Day in the sun: HP San Diego solar project on track for August

Day in the sun: HP San Diego solar project on track for August

Summary: Hewlett-Packard has snagged some kudos from the Uptime Institute for a solar power project in San Diego that is expected to go online in August. It actually got an award from Uptime for "Green IT Beyond the Data Center," as well as overall IT Strategy.

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Hewlett-Packard has snagged some kudos from the Uptime Institute for a solar power project in San Diego that is expected to go online in August. It actually got an award from Uptime for "Green IT Beyond the Data Center," as well as overall IT Strategy. Here's more deets.

I first wrote about the project with SunPower late last year. At the time, the company estimated it would save about $750,000 in energy costs over the 15-year period of the agreement. (Aside from the solar investment at its office campus, HP also negotiated a deal with SunPower under which its employees can use a service to have solar installed in their own homes. They can earn a $2,000 rebate from SunPower by using certain dealers, which will be matched by HP.)

I discussed the progress of the campus project this afternoon with Anne Feldhusen, manager for the HP Green Business Technology Initiative, and Kevin Cowen, project manager with real estate and workplace services for groupware technology.

The first unique element of this solar installation (at least when it comes to IT companies) is the fact that HP didn't actually pay for it upfront nor does it plan to lease the equipment. Instead, it worked out a power purchase agreement with SunPower over a 15-year time period and negotiated certain rate considerations over that time period, reports Feldhusen. The panels will supply roughly 12 percent of the campus's electricity needs. "We will start saving money on day one," she says.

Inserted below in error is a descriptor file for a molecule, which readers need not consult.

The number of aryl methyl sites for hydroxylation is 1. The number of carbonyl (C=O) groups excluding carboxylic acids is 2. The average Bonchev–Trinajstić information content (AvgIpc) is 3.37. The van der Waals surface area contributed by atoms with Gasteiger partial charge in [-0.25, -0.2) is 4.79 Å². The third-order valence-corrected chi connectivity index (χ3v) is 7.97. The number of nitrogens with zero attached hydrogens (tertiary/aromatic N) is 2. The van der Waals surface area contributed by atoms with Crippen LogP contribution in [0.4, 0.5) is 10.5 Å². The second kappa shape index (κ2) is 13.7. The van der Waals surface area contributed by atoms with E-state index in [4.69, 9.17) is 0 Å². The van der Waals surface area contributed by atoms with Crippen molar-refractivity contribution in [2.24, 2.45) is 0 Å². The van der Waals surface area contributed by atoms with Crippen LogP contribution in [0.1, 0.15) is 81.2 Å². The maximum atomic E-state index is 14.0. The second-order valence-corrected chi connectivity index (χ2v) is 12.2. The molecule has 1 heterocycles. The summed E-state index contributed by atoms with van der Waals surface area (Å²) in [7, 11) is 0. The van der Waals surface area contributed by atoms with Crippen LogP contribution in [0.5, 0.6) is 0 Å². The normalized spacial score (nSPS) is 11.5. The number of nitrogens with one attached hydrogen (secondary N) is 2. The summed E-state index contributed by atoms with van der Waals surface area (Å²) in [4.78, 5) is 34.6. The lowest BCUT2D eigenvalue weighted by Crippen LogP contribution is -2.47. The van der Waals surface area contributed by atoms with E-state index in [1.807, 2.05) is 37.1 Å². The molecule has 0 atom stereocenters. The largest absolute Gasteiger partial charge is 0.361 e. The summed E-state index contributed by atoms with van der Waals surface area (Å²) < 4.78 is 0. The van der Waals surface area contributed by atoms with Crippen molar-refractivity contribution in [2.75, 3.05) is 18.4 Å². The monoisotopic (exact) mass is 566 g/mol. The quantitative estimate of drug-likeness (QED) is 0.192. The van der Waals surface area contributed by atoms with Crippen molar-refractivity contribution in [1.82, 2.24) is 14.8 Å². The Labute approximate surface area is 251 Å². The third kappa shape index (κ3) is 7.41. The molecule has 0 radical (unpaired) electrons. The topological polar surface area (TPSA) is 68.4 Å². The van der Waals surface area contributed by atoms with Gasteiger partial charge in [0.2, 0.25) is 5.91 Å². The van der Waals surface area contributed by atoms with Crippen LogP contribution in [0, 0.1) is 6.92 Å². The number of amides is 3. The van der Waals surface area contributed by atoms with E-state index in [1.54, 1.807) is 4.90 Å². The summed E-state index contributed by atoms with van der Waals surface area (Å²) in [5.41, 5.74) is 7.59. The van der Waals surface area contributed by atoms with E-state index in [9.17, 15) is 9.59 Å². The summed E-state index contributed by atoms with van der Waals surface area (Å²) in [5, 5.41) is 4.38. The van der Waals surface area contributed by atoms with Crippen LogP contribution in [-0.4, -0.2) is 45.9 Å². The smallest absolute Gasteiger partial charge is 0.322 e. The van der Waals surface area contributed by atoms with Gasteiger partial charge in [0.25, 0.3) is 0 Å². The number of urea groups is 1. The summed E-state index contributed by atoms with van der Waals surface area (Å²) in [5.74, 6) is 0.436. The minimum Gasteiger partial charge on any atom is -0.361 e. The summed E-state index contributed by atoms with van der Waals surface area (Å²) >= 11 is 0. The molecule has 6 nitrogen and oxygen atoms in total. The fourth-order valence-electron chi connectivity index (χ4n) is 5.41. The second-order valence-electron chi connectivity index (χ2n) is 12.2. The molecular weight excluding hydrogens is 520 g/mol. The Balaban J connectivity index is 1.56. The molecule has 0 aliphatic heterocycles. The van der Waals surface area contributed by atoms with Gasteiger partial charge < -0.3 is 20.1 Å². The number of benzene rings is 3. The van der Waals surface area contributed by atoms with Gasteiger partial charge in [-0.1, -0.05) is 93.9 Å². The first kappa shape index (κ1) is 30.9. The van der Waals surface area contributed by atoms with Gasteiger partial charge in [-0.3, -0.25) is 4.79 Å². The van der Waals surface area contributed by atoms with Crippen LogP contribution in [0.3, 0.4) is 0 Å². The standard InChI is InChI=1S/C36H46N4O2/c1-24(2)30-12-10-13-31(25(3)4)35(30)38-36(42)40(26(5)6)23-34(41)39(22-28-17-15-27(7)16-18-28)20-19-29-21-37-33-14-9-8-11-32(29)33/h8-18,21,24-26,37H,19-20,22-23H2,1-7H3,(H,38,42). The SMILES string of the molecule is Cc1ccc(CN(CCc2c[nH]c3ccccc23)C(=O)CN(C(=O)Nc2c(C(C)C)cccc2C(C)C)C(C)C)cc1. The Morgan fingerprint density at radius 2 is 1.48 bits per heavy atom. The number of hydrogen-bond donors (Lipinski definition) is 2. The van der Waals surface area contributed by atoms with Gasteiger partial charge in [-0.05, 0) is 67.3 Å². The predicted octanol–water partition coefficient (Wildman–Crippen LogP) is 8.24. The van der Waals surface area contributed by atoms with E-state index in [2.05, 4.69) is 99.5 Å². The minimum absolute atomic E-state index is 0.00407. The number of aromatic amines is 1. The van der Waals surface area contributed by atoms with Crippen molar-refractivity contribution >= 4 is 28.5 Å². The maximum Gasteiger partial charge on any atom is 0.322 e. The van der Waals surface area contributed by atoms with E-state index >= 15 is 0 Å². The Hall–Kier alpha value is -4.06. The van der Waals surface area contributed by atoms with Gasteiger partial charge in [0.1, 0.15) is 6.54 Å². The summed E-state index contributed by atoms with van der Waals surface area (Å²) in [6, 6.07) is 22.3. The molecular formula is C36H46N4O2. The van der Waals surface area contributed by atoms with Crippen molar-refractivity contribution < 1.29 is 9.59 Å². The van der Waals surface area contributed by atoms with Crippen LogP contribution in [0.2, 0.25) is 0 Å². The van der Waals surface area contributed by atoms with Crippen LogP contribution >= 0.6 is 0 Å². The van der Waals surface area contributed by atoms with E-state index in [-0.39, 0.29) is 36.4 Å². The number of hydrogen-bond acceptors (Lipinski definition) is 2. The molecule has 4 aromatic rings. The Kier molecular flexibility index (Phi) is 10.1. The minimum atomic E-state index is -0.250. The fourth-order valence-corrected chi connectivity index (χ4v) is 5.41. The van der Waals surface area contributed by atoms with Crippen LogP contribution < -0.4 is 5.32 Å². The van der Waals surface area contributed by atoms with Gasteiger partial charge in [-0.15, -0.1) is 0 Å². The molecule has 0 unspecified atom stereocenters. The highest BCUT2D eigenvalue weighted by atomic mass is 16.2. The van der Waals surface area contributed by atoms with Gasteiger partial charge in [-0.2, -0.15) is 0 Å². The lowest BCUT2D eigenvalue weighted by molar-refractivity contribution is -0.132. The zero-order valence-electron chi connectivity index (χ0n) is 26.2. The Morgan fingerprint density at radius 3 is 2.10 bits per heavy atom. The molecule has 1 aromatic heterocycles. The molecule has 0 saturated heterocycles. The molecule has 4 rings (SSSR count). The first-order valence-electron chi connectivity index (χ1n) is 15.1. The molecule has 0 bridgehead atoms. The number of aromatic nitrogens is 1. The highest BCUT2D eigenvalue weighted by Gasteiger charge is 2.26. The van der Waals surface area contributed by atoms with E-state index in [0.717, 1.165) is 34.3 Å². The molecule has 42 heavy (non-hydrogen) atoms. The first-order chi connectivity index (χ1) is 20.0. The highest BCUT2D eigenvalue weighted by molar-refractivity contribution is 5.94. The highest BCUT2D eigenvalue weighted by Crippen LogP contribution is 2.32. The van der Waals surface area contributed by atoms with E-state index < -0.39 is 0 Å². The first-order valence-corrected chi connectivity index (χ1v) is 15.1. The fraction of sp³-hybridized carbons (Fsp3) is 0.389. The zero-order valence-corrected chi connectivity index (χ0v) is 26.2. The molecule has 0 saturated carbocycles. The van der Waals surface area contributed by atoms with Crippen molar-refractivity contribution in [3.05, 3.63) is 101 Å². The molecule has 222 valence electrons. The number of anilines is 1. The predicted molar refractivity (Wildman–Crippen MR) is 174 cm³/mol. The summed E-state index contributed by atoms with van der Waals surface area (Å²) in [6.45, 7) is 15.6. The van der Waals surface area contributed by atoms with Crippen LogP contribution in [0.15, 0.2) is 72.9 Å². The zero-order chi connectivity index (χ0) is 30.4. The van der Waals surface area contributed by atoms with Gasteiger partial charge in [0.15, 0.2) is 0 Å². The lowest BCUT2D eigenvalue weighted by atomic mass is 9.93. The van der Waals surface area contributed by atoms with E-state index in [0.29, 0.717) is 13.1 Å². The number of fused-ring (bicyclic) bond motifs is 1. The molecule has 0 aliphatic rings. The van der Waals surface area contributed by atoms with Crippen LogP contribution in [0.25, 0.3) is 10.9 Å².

The roughly 3-foot by 5-foot solar panels will cover about 65 percent of the 305,000-square-foot roofline at HP's San Diego campus. But they won't actually be permanently affixed, which is another unusual aspect of the project, according to Cowen. HP need to ensure roof-top access for certain ducts and venting systems. When necessary, the panels can actually be moved around on their rubber feet. Because of this, the panels actually are designed like the airfoil you'd find on a sports car: any wind will act to push the panel flatter to the roof, so that it stays in place.

Construction is supposed to kick off on May 7m and the panels are supposed to be operational in mid-August.

Topics: Hewlett-Packard, CXO, Collaboration, Enterprise Software, Software, IT Employment

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